When lockdowns and school closures started in March 2020, it had an unintended consequence – a huge improvement in most households’ ”balance sheet”. Between mortgage deferrals, CERB, business loans and retail closures, people had more money and nothing to spend it on. Major expenses like international travel and vehicle purchases were either unavailable or unnecessary. While prior to the pandemic savings rates were dipping negative, the national savings rate for the early part of the pandemic was almost 25%, a level not seen since 1982.
It’s all coming back to normal though... the savings rate is below 2% in the most recent data, and credit card + auto loan debt is now above pre-pandemic levels. Now to be fair, this is total dollars. Between inflation and a growing population, you could argue we are still below the levels of early 2020. But the trend is pretty clear: most spending, less saving.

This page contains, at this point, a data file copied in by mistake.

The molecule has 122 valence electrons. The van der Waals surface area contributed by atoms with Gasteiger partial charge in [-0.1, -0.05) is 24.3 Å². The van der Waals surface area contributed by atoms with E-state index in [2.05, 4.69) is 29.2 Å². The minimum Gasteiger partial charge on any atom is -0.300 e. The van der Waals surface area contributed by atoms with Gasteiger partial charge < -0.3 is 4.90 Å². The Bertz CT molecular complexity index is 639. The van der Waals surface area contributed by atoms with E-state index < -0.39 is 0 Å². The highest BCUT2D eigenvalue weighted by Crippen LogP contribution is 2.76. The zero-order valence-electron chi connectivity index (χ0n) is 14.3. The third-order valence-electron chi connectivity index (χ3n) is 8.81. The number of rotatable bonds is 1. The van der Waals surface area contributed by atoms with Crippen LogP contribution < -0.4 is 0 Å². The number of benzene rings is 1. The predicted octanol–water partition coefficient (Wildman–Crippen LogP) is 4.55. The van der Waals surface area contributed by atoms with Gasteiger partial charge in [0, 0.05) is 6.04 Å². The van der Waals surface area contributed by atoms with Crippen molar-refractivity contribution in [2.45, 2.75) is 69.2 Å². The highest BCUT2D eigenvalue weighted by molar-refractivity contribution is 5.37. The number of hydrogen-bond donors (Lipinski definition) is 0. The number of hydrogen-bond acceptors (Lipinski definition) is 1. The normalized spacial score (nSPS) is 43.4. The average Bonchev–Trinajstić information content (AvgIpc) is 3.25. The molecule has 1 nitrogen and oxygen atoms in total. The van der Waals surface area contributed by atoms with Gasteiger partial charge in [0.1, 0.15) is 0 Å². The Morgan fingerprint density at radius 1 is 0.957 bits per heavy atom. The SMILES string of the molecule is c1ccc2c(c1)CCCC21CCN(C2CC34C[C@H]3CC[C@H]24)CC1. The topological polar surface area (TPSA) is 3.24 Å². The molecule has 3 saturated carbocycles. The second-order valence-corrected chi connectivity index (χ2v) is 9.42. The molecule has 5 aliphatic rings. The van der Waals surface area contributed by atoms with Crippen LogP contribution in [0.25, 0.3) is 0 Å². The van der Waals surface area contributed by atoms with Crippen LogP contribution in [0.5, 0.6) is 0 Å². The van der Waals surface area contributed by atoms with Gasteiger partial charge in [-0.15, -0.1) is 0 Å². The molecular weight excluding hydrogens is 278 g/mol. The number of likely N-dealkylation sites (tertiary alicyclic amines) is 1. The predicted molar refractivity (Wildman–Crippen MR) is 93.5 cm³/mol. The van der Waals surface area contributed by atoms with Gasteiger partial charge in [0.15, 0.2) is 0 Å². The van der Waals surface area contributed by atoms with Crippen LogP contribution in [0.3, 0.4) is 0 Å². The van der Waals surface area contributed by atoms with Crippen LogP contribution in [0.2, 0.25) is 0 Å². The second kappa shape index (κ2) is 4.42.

So where is all that money going? I suppose it’s all diamond rings, luxury homes and Italian sports cars? Far from it... jewelery, car dealers and furniture are in the bottom five categories of spending growth. Instead it’s the day-to-day: shoes, food, and clothes. Spending is rising, but it seems to be driven more by inflation and necessities than luxury consumption.
Consumer debt has exceeded pre-pandemic levels in some categories, while savings rates have declined over the past two years. Consumer spending has grown most over the past year in ”everyday” categories such as food and apparel, as opposed to ”big ticket” items like cars, jewelry and furniture.
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